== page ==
Lithuanian prosecutors halt separate probe into 1991 Soviet crackdown in Vilnius

  • 2019-05-23
  • BNS/TBT Staff

VILNIUS - Prosecutors have confirmed that they suspended, three weeks ago, a separate pre-trial investigation into the 1991 Soviet crackdown on Lithuania's independence movement.  

In 2014, the investigation into crimes against humanity and war crimes in 1991 was separated from the main case, which was closed and sent to a first-instance court that delivered its judgment earlier this year. 

"On April 30 this year (...), a decision was made by the prosecutor to suspend the pre-trial investigation," Elena Martinoniene, spokeswoman for the Prosecutor General's Office, told BNS on Wednesday. 

The prosecutor made the decision after "stating that in the pre-trial investigation, all actions had been taken and all possibilities for identifying the perpetrators had been exploited", according to the spokeswoman. 

A higher-ranking prosecutor is currently looking at whether the decision to suspend the pre-trial investigation was justified, Martinoniene said. 

"The suspension of the pre-trial investigation means that it could be reopened if information of significance for the investigation were received," she added. 

The prosecutor's office did not make an official announcement on the suspension of the investigation. 

BNS was informed about the decision by Robertas Povilaitis, whose father died in the January 13 events.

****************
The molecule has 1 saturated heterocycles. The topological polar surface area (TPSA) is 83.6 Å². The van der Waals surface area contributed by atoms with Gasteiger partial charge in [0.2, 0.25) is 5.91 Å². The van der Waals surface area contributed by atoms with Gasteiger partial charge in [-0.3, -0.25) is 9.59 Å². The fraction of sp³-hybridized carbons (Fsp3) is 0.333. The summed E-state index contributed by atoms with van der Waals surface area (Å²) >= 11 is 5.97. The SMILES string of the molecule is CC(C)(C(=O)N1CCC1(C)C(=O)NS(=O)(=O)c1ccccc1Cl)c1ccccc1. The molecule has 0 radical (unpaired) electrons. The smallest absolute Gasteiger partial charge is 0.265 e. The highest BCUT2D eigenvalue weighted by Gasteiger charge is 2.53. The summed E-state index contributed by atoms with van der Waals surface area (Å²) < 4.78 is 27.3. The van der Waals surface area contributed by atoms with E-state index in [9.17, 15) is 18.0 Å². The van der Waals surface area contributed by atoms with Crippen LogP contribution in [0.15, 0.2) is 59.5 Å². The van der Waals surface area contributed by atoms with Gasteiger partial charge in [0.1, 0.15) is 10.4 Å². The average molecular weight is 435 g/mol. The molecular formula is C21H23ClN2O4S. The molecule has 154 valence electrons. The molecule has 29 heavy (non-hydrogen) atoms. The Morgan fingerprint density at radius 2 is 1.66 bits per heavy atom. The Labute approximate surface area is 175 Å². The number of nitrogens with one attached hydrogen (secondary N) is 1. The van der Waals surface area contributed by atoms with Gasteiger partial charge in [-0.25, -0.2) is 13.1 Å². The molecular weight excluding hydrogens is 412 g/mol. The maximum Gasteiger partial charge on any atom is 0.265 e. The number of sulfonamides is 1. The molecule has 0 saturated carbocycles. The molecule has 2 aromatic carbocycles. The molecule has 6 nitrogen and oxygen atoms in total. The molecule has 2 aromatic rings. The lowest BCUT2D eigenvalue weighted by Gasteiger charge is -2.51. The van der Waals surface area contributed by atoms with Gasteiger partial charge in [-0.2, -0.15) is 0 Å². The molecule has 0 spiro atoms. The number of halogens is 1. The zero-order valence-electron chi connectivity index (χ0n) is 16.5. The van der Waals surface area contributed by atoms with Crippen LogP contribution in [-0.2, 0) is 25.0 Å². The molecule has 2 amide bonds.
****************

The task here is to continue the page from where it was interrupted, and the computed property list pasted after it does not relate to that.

Povilaitis, who has the status of a victim in the case, says the prosecutor's office failed to fulfil its duty of notifying all 500 victims of the suspension. 

"It's very important news that the prosecutor's office refuses to further investigate these crimes. It's hard to say why they concealed that important information from the public, too, because there is no mention of this on their website," he said. 

The spokeswoman told BNS that parties to the proceedings will be informed after the higher-ranking prosecutor makes his decision, which means that the victims will be able to appeal the move. 

In March, the Vilnius Regional Court found Dmitry Yazov, a former Soviet defense minister, and more than 60 other former Soviet officials and military officers guilty of war crimes and crimes against humanity for their involvement in the Soviet aggression in Vilnius on January 13, 1991.

A three-judge panel convicted Yazov in absentia and sentenced him to ten years in prison. Prosecutors had demanded life imprisonment for the 94-year-old former defense minister and another five defendants.

Vladimir Uskhopchik, the Soviet Army's former Vilnius garrison commander, was sentenced to 14 years in prison, and Mikhail Golovatov, a former KGB officer, received 12 years. 

A total of 67 citizens of Russia, Ukraine and Belarus were handed prison sentences ranging from four to 14 years.

Russia rejected Lithuania's request to question former Soviet leader Mikhail Gorbachev in the case.

Fourteen civilians were killed and hundreds more were wounded when the Soviet troops stormed the TV Tower and the Radio and Television Committee building in Vilnius in the early hours of January 13, 1991.

The Soviet Union used military force in an attempt to overthrow the legitimate government of Lithuania, which declared independence on March 11, 1990.